Perhaps the loss of tight end Johnny Mundt was even more impactful than we anticipated. The offense lived in 11-personnel last week with Tyler Higbee playing all 65 snaps and Van Jefferson, Cooper Kupp and Robert Woods each accounting for 94-plus percent of reps. That doesn't feel sustainable or prudent, though I understand why it was necessary in the context of last week's Lions game.

Just because the Rams don't have a second proven option at tight end, though, doesn't mean this offense can't run the football efficiently, no matter the personnel grouping. For what it's worth, the Houston defense ranks 30th against the run.

The Texans weren't any better running the ball last week in Arizona. They rushed for a total of 42 yards at a clip of 2.8 yards per carry.

And that was before they traded their lead back Mark Ingram back to the Saints on Wednesday, drawing the ire of Brandin Cooks.

What's Cookin'?

Checking in on the former Rams wide receiver, he's being relied upon heavily – almost exclusively – in the Texans passing game.

Now 28 years-old, Cooks is accounting for more than 31 percent of his team's targets.

And despite deficient and inconsistent quarterback play, he's tied for the NFL lead with 15 third-down receptions for 230 yards.

The Texans No. 2 receiver by targets is rookie Nico Collins, who's amassed a total of eight grabs for 111 yards this season.

It will be interesting to see how Raheem Morris arranges the Rams coverage, accordingly.

Neon Deayon

If everything goes according to plan, this will be the final game of cornerback Darious Williams' absence on short term injured reserve.

In his place, fan-and-locker-room favorite Dont'e Deayon has been thriving. The 27-year old has played more than 60 snaps in each of the Rams last two wins, at New York and versus Detroit. And according to Pro Football Focus, he's graded out quite well, with a 2021 coverage grade of 74.8 to this juncture – good for 20th among his peers (minimum 75 coverage snaps).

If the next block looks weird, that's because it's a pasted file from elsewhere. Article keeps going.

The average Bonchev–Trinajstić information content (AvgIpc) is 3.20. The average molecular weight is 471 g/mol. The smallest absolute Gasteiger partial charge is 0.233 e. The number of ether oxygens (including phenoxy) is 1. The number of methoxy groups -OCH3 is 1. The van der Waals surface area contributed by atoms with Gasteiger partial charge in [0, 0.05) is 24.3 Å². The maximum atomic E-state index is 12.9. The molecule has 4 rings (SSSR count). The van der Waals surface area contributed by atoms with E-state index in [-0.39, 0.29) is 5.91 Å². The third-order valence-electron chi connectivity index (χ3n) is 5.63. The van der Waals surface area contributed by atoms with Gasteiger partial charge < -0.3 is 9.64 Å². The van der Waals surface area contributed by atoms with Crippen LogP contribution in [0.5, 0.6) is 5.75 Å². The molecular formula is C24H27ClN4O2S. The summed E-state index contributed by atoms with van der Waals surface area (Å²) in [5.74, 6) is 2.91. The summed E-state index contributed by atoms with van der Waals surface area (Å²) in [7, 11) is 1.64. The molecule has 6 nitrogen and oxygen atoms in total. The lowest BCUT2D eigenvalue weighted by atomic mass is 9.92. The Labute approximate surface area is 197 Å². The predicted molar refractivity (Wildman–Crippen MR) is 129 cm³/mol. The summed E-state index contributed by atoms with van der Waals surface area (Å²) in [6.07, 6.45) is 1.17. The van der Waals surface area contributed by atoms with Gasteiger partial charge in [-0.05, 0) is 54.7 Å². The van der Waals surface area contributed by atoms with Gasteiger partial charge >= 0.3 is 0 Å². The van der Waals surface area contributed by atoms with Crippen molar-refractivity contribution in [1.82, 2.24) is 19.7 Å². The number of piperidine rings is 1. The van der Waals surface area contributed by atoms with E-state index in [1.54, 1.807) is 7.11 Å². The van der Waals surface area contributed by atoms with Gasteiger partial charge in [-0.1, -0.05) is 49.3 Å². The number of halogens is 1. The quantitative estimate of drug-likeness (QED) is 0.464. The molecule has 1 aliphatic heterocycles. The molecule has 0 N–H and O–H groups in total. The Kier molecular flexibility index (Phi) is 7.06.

The question becomes, will that be enough to secure his place on the active roster for the remainder of 2021?

"I want nothing else," Deayon told us on Rams Revealed. "It's go time. Either you're contributing to a team winning a Super Bowl or you're not. And that's my goal is to do whatever I can to help this team – contribute to make it to the playoffs and win a Super Bowl."

Quick Fix

I asked Sean McVay this week whether resolving the issues in the kicking game – where the Rams currently rank 29th in the league in DVOA – is a matter of working harder or smarter.

"Know what to do, but also go play fast full speed," McVay said of his hopes for the players in those roles. "Sometimes you can overthink things. Sometimes you've got guys that are so conscientious that it inhibits your ability to just let it go, man.

"It's easy for me to hold the clicker in my hand and say, 'Oh you should've done this and that.' But when you're making those full-speed decisions… I want to see guys go full speed, no fear of failure… and I think that's going to lead to better success."

Let's see if the Detroit conversions from last Sunday snap the Rams out of whatever third-phase funk they've been in for far too long, now.

Zero to 50

Meantime, McVay is a win away from his 50th victory, still shy of the midway point of his fifth season (not to mention his 36th birthday). When he gets there, he'll be the youngest coach since the Great Depression to reach that milestone.

Here's to hitting the mark on Sunday, and to the next 50 beyond, as well.